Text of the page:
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First Ferrari FF arrives Down Under – and then leaves

First local look at Ferrari's AWD four-seat FF super-coupe as Oz pricing confirmed

10 Jun 2011

FERRARI’S radical FF super-coupe will be priced at $625,000 (plus on-road and dealer costs) in Australia, making it $73,000 less expensive than the 612 Scaglietti grand tourer it supersedes.

The all-new V12 four-seater will also be one of the first Ferraris to come with the Italian supercar brand's seven-year free scheduled servicing program, meaning the first Australian FF customers will not have to pay for a service until 2020.

The first example of the latest Prancing Horse has landed Down Under for customer previews in Brisbane, Sydney and Melbourne during the first two weeks of June, but the car will be air-freighted out again for similar chores in Singapore and China.

Australian and New Zealand Ferrari distributor European Automotive Imports (EAI) held a media preview as part of the FF's flying visit in Sydney yesterday.

General manager Kevin Wall said that although Australia's first-year allocation of the 485kW four-wheel drive coupe has not been confirmed, EAI has received sufficient expressions of interest to confirm that all are spoken for – six months before the first customer cars arrive early next year.

Mr Wall could not provide specific numbers, offering only that he was hopeful of selling 12 to 15 FFs in Australia next year.

The FF’s lower pricing and free servicing deal makes it better value than the outgoing 612. In the UK, the FF is priced at £227,026 ($A349,136), £4639 higher than the 612.

The relative reduction in Australian pricing – which Mr Wall said is set by Maranello – can be attributed to the strong Australian dollar. Mr Wall added that EAI pays Australian dollars for the Ferraris it sells.

The fact remains, however, that Australian buyers of European premium and luxury cars are still asked to dig deeper than customers in other developed markets such as Europe and North America, and factored-in luxury car tax and import duties are not always sufficient to justify the difference.

Ferrari says its first-ever AWD car creates a new segment, although Bentley's $405,714 Continental GT similarly has four seats, a front-mounted 12-cylinder engine powering all four wheels and a big boot.

But the Bentley's 358-litre cargo capacity falls short of the Ferrari's 450 litres with the rear seats up (expanding to 800 litres with them folded) and the Prancing Horse weighs 440kg less while being 62kW more powerful – although with 683Nm of torque, it is 17Nm less muscular than the British car.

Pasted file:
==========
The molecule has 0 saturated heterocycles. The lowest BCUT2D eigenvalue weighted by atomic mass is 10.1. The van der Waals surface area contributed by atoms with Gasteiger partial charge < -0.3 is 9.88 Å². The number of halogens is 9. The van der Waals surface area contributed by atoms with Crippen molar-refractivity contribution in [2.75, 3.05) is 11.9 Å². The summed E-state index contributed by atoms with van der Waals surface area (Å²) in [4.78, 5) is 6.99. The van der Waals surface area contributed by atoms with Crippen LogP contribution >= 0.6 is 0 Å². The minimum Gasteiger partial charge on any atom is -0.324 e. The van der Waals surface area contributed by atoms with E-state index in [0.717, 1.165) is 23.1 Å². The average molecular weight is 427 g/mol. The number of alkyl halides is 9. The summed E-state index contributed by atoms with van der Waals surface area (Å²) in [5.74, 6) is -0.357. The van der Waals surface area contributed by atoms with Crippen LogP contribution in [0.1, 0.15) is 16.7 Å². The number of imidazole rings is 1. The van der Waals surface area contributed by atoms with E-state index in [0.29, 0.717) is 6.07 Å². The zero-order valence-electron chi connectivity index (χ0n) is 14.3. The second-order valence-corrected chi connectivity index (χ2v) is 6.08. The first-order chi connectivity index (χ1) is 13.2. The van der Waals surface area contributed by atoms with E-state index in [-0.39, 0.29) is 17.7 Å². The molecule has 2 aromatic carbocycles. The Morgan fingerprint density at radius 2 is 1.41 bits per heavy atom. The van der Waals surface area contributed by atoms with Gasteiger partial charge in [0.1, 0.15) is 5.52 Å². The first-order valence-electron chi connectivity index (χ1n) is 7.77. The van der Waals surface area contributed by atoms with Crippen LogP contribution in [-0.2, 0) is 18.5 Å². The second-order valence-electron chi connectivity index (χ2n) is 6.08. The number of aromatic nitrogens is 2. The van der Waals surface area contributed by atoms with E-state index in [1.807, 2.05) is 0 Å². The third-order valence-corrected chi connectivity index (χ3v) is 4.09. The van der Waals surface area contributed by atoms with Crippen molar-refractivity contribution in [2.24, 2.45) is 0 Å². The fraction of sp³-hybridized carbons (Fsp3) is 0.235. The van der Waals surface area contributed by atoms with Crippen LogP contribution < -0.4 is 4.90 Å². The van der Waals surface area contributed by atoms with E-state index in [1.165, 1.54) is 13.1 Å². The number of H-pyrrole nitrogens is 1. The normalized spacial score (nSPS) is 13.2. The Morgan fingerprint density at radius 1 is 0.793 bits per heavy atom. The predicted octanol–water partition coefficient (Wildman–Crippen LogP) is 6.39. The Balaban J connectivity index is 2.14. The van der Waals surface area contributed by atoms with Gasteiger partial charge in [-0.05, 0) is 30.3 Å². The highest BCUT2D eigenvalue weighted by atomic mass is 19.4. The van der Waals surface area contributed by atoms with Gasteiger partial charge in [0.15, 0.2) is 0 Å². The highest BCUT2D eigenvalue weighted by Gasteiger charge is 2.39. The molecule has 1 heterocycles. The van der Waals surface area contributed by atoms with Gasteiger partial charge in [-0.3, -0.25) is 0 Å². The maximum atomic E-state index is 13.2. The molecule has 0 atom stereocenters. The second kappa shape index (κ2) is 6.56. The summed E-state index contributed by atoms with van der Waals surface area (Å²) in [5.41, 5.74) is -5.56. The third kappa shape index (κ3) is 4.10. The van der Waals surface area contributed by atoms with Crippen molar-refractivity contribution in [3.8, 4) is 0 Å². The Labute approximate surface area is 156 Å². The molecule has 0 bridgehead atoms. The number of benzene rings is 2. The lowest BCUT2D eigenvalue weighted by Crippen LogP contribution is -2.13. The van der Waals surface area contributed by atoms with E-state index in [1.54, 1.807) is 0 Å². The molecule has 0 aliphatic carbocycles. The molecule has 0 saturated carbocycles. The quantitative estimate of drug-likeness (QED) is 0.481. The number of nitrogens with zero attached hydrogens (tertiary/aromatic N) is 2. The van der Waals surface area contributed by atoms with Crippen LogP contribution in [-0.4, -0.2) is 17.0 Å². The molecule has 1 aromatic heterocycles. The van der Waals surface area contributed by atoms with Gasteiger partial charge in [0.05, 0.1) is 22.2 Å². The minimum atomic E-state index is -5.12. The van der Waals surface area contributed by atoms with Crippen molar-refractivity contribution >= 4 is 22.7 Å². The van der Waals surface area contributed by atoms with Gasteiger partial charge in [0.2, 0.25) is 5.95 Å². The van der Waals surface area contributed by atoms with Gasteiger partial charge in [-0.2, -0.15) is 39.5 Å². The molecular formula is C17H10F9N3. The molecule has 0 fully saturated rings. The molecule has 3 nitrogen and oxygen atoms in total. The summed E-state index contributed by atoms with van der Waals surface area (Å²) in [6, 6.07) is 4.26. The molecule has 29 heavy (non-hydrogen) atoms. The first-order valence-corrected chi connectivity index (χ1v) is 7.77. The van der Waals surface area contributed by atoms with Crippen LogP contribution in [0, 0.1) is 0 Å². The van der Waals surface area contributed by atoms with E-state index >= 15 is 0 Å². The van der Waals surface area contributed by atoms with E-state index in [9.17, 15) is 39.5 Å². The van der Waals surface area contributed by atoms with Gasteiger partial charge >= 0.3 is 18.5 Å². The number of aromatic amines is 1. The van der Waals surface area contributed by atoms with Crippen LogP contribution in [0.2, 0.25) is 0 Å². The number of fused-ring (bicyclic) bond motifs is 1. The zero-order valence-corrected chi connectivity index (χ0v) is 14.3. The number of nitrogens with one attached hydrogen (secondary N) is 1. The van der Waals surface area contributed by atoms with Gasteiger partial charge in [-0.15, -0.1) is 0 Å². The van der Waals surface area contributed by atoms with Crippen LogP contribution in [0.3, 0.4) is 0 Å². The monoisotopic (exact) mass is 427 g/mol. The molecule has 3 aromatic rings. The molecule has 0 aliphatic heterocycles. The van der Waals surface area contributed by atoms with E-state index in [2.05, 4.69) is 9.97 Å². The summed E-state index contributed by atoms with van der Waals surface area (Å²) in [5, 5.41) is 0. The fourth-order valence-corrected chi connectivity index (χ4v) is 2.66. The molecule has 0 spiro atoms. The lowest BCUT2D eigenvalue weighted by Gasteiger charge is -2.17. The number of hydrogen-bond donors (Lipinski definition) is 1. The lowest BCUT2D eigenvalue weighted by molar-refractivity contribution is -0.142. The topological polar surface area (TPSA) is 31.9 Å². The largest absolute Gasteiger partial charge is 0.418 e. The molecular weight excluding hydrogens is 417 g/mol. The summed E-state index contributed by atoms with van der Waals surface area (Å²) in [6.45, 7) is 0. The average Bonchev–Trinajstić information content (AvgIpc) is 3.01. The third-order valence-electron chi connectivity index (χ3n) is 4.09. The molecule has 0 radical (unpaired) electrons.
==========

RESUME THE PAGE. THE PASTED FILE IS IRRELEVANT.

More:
Mr Wall declined to make comparisons, simply saying that at a recent customer preview event for the FF, “there were a lot of Bentleys in the car park”.

The FF's unique and patented 4RM all-wheel drive set-up dispenses with the traditional layout of the transmission piggy-backed onto the engine with a centre differential and transfer box distributing drive to the front and rear wheels.

34 center imageInstead, power is fed from both ends of the engine's crankshaft, a seven-speed dual-clutch transaxle gearbox with e-diff sending power to the rear wheels, while a two-speed (plus reverse) 'power transfer unit' bolted to the front of the V12 delivers power to the front wheels.

Ferrari claims its system to be 50 per cent lighter than conventional AWD layout and enables the FF to place the engine behind the front axle and retain a rear-mounted transaxle gearbox, contributing to the car's 47:53 front/rear weight distribution.

In addition, 4RM ensures that the FF behaves as a rear-wheel drive car unless driving conditions require the application of power to the front wheels – at speeds of up to 200km/h.

The power transfer unit (PTU) is compact (170mm long) and lightweight, tasked with managing the wheel speeds with the engine speed like a gearbox (the front and rear axles remain mechanically independent) while distributing drive between the two front wheels as required.

The PTU works in conjunction with the e-diff and the traction control system is controlled by the same electronic brain, which calculates – and even predicts – the maximum amount of power that can be delivered to each wheel according to the available grip.

The 4RM system can deal with various low-grip surfaces such as gravel, snow and ice and the ride height can be raised 40mm to help negotiate rough terrain – or urban speed humps.

Compared with two-wheel drive Ferraris, the FF's steering wheel-mounted Manettino has extra options for snow and ice driving. To avoid the driver feeling nannied by all the electronics, the various on-board systems allow some power oversteer.

The FF's 6262cc V12 is a development of the Enzo-based unit that powers the 612 and 599. Ferrari's first V12 to employ direct fuel-injection, it has a high compression ratio of 12.3:1 and a high specific output for a naturally aspirated engine of 77kW per litre.